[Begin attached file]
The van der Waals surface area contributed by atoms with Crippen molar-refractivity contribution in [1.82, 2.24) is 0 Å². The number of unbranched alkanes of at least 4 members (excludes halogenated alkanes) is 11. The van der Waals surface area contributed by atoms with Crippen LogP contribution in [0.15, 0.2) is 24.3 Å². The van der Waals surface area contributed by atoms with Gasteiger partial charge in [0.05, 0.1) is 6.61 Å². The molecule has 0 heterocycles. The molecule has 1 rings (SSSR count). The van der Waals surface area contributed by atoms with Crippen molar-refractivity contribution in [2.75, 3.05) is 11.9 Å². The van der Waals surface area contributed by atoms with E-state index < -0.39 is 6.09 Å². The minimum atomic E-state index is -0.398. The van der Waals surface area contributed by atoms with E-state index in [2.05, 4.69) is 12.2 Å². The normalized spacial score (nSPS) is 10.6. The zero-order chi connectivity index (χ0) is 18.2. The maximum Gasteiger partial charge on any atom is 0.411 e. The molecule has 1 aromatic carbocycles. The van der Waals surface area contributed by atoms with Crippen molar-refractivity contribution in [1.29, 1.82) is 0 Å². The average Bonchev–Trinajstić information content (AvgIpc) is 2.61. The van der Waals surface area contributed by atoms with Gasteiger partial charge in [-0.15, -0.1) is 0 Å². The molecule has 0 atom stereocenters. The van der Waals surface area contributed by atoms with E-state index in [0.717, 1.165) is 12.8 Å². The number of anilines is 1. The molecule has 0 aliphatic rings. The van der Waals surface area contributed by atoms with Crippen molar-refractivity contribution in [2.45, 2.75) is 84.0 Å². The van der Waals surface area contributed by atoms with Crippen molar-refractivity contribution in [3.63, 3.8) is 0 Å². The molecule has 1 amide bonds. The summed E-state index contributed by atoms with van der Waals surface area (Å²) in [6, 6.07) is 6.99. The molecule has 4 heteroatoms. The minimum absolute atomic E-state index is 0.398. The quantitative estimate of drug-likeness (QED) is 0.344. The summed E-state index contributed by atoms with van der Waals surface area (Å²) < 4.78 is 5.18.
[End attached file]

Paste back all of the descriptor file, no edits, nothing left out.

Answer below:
The van der Waals surface area contributed by atoms with Crippen molar-refractivity contribution in [1.82, 2.24) is 0 Å². The number of unbranched alkanes of at least 4 members (excludes halogenated alkanes) is 11. The van der Waals surface area contributed by atoms with Crippen LogP contribution in [0.15, 0.2) is 24.3 Å². The van der Waals surface area contributed by atoms with Gasteiger partial charge in [0.05, 0.1) is 6.61 Å². The molecule has 0 heterocycles. The molecule has 1 rings (SSSR count). The van der Waals surface area contributed by atoms with Crippen molar-refractivity contribution in [2.75, 3.05) is 11.9 Å². The van der Waals surface area contributed by atoms with E-state index < -0.39 is 6.09 Å². The minimum atomic E-state index is -0.398. The van der Waals surface area contributed by atoms with E-state index in [2.05, 4.69) is 12.2 Å². The normalized spacial score (nSPS) is 10.6. The zero-order chi connectivity index (χ0) is 18.2. The maximum Gasteiger partial charge on any atom is 0.411 e. The molecule has 1 aromatic carbocycles. The van der Waals surface area contributed by atoms with Crippen molar-refractivity contribution in [1.29, 1.82) is 0 Å². The average Bonchev–Trinajstić information content (AvgIpc) is 2.61. The van der Waals surface area contributed by atoms with Gasteiger partial charge in [-0.15, -0.1) is 0 Å². The molecule has 0 atom stereocenters. The van der Waals surface area contributed by atoms with E-state index in [0.717, 1.165) is 12.8 Å². The number of anilines is 1. The molecule has 0 aliphatic rings. The van der Waals surface area contributed by atoms with Crippen molar-refractivity contribution in [2.45, 2.75) is 84.0 Å². The van der Waals surface area contributed by atoms with Crippen molar-refractivity contribution in [3.63, 3.8) is 0 Å². The molecule has 1 amide bonds. The summed E-state index contributed by atoms with van der Waals surface area (Å²) in [6, 6.07) is 6.99. The molecule has 4 heteroatoms. The minimum absolute atomic E-state index is 0.398. The quantitative estimate of drug-likeness (QED) is 0.344. The summed E-state index contributed by atoms with van der Waals surface area (Å²) < 4.78 is 5.18.